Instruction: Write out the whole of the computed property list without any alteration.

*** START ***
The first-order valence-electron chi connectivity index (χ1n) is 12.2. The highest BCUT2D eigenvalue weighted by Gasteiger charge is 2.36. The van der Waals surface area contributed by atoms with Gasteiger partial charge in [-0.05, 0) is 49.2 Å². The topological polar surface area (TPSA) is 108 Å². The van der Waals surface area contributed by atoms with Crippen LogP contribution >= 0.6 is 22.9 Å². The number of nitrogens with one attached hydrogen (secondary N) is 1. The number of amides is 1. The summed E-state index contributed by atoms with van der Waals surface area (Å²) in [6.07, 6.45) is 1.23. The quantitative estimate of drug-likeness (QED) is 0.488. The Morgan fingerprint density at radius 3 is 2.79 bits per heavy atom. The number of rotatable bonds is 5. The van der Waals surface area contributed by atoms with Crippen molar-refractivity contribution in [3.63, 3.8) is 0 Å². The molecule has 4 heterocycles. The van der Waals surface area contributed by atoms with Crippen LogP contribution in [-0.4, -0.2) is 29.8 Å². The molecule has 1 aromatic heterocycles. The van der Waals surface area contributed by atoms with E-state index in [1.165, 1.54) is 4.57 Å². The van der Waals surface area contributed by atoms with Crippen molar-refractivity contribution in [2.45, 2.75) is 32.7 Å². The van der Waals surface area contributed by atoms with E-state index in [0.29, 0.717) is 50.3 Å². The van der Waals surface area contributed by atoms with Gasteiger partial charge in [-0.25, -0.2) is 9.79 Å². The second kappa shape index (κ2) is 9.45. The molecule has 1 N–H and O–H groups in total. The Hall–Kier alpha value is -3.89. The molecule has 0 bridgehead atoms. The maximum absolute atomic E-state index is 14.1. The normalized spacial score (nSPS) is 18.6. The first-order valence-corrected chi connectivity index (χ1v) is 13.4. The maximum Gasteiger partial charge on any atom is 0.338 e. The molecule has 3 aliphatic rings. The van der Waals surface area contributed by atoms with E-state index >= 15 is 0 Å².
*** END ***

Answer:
The first-order valence-electron chi connectivity index (χ1n) is 12.2. The highest BCUT2D eigenvalue weighted by Gasteiger charge is 2.36. The van der Waals surface area contributed by atoms with Gasteiger partial charge in [-0.05, 0) is 49.2 Å². The topological polar surface area (TPSA) is 108 Å². The van der Waals surface area contributed by atoms with Crippen LogP contribution >= 0.6 is 22.9 Å². The number of nitrogens with one attached hydrogen (secondary N) is 1. The number of amides is 1. The summed E-state index contributed by atoms with van der Waals surface area (Å²) in [6.07, 6.45) is 1.23. The quantitative estimate of drug-likeness (QED) is 0.488. The Morgan fingerprint density at radius 3 is 2.79 bits per heavy atom. The number of rotatable bonds is 5. The van der Waals surface area contributed by atoms with Crippen molar-refractivity contribution in [3.63, 3.8) is 0 Å². The molecule has 4 heterocycles. The van der Waals surface area contributed by atoms with Crippen LogP contribution in [-0.4, -0.2) is 29.8 Å². The molecule has 1 aromatic heterocycles. The van der Waals surface area contributed by atoms with E-state index in [1.165, 1.54) is 4.57 Å². The van der Waals surface area contributed by atoms with Crippen molar-refractivity contribution in [2.45, 2.75) is 32.7 Å². The van der Waals surface area contributed by atoms with E-state index in [0.29, 0.717) is 50.3 Å². The van der Waals surface area contributed by atoms with Gasteiger partial charge in [-0.25, -0.2) is 9.79 Å². The second kappa shape index (κ2) is 9.45. The molecule has 1 N–H and O–H groups in total. The Hall–Kier alpha value is -3.89. The molecule has 0 bridgehead atoms. The maximum absolute atomic E-state index is 14.1. The normalized spacial score (nSPS) is 18.6. The first-order valence-corrected chi connectivity index (χ1v) is 13.4. The maximum Gasteiger partial charge on any atom is 0.338 e. The molecule has 3 aliphatic rings. The van der Waals surface area contributed by atoms with E-state index >= 15 is 0 Å².